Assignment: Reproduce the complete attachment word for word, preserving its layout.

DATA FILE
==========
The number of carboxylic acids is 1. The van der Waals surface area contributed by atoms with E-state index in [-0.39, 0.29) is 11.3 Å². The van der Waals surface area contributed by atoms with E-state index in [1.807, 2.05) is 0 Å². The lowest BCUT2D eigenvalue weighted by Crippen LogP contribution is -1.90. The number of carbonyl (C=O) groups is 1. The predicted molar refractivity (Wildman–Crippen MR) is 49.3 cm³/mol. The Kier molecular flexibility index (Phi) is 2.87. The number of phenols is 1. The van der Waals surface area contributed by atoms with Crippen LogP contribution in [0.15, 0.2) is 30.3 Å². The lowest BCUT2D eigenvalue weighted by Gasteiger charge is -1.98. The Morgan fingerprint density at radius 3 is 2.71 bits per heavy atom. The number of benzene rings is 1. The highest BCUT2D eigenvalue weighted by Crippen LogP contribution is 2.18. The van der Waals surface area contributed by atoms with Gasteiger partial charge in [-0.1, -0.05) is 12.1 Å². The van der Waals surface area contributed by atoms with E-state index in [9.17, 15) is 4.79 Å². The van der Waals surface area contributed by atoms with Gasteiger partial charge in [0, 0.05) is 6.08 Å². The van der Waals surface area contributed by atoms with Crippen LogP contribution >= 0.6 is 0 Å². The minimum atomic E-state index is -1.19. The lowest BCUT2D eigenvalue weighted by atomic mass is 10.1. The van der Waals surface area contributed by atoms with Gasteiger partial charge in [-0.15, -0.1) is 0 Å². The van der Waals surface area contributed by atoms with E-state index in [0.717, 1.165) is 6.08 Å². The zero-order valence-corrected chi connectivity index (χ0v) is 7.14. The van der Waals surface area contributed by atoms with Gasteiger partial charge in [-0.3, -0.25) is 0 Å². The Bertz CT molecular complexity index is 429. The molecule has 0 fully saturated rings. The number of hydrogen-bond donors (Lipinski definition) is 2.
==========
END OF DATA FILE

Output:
The number of carboxylic acids is 1. The van der Waals surface area contributed by atoms with E-state index in [-0.39, 0.29) is 11.3 Å². The van der Waals surface area contributed by atoms with E-state index in [1.807, 2.05) is 0 Å². The lowest BCUT2D eigenvalue weighted by Crippen LogP contribution is -1.90. The number of carbonyl (C=O) groups is 1. The predicted molar refractivity (Wildman–Crippen MR) is 49.3 cm³/mol. The Kier molecular flexibility index (Phi) is 2.87. The number of phenols is 1. The van der Waals surface area contributed by atoms with Crippen LogP contribution in [0.15, 0.2) is 30.3 Å². The lowest BCUT2D eigenvalue weighted by Gasteiger charge is -1.98. The Morgan fingerprint density at radius 3 is 2.71 bits per heavy atom. The number of benzene rings is 1. The highest BCUT2D eigenvalue weighted by Crippen LogP contribution is 2.18. The van der Waals surface area contributed by atoms with Gasteiger partial charge in [-0.1, -0.05) is 12.1 Å². The van der Waals surface area contributed by atoms with E-state index in [9.17, 15) is 4.79 Å². The van der Waals surface area contributed by atoms with Gasteiger partial charge in [0, 0.05) is 6.08 Å². The van der Waals surface area contributed by atoms with Crippen LogP contribution >= 0.6 is 0 Å². The minimum atomic E-state index is -1.19. The lowest BCUT2D eigenvalue weighted by atomic mass is 10.1. The van der Waals surface area contributed by atoms with Gasteiger partial charge in [-0.15, -0.1) is 0 Å². The van der Waals surface area contributed by atoms with E-state index in [0.717, 1.165) is 6.08 Å². The zero-order valence-corrected chi connectivity index (χ0v) is 7.14. The van der Waals surface area contributed by atoms with Gasteiger partial charge in [-0.3, -0.25) is 0 Å². The Bertz CT molecular complexity index is 429. The molecule has 0 fully saturated rings. The number of hydrogen-bond donors (Lipinski definition) is 2.